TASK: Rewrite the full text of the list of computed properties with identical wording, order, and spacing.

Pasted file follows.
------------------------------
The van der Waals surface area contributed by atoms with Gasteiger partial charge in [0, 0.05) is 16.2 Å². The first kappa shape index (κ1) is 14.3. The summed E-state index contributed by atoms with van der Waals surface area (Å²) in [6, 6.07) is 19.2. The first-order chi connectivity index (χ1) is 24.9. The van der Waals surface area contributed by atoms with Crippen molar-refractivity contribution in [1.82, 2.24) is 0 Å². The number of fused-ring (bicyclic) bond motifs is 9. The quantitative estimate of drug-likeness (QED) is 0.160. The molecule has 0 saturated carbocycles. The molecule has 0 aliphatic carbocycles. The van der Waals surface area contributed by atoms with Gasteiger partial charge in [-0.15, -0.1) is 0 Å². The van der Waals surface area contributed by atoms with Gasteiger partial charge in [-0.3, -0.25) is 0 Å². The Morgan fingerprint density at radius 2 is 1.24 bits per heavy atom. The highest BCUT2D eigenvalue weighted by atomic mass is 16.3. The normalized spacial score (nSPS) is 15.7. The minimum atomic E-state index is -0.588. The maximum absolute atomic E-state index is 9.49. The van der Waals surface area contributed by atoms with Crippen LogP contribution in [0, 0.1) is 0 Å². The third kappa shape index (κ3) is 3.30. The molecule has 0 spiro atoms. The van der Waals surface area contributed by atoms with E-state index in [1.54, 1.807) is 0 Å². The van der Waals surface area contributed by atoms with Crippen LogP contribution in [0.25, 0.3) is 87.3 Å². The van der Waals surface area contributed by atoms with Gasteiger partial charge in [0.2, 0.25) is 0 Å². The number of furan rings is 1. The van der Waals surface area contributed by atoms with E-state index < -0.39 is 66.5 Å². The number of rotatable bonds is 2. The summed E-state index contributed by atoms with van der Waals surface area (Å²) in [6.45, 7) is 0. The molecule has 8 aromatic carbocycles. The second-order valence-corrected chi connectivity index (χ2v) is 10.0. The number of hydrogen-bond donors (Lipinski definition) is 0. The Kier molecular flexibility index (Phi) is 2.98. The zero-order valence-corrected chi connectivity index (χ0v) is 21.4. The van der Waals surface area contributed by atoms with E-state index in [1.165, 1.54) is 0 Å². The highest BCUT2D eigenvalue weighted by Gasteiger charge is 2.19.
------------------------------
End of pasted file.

The van der Waals surface area contributed by atoms with Gasteiger partial charge in [0, 0.05) is 16.2 Å². The first kappa shape index (κ1) is 14.3. The summed E-state index contributed by atoms with van der Waals surface area (Å²) in [6, 6.07) is 19.2. The first-order chi connectivity index (χ1) is 24.9. The van der Waals surface area contributed by atoms with Crippen molar-refractivity contribution in [1.82, 2.24) is 0 Å². The number of fused-ring (bicyclic) bond motifs is 9. The quantitative estimate of drug-likeness (QED) is 0.160. The molecule has 0 saturated carbocycles. The molecule has 0 aliphatic carbocycles. The van der Waals surface area contributed by atoms with Gasteiger partial charge in [-0.15, -0.1) is 0 Å². The van der Waals surface area contributed by atoms with Gasteiger partial charge in [-0.3, -0.25) is 0 Å². The Morgan fingerprint density at radius 2 is 1.24 bits per heavy atom. The highest BCUT2D eigenvalue weighted by atomic mass is 16.3. The normalized spacial score (nSPS) is 15.7. The minimum atomic E-state index is -0.588. The maximum absolute atomic E-state index is 9.49. The van der Waals surface area contributed by atoms with Crippen LogP contribution in [0, 0.1) is 0 Å². The third kappa shape index (κ3) is 3.30. The molecule has 0 spiro atoms. The van der Waals surface area contributed by atoms with E-state index in [1.54, 1.807) is 0 Å². The van der Waals surface area contributed by atoms with Crippen LogP contribution in [0.25, 0.3) is 87.3 Å². The van der Waals surface area contributed by atoms with Gasteiger partial charge in [0.2, 0.25) is 0 Å². The number of furan rings is 1. The van der Waals surface area contributed by atoms with E-state index < -0.39 is 66.5 Å². The number of rotatable bonds is 2. The summed E-state index contributed by atoms with van der Waals surface area (Å²) in [6.45, 7) is 0. The molecule has 8 aromatic carbocycles. The second-order valence-corrected chi connectivity index (χ2v) is 10.0. The number of hydrogen-bond donors (Lipinski definition) is 0. The Kier molecular flexibility index (Phi) is 2.98. The zero-order valence-corrected chi connectivity index (χ0v) is 21.4. The van der Waals surface area contributed by atoms with E-state index in [1.165, 1.54) is 0 Å². The highest BCUT2D eigenvalue weighted by Gasteiger charge is 2.19.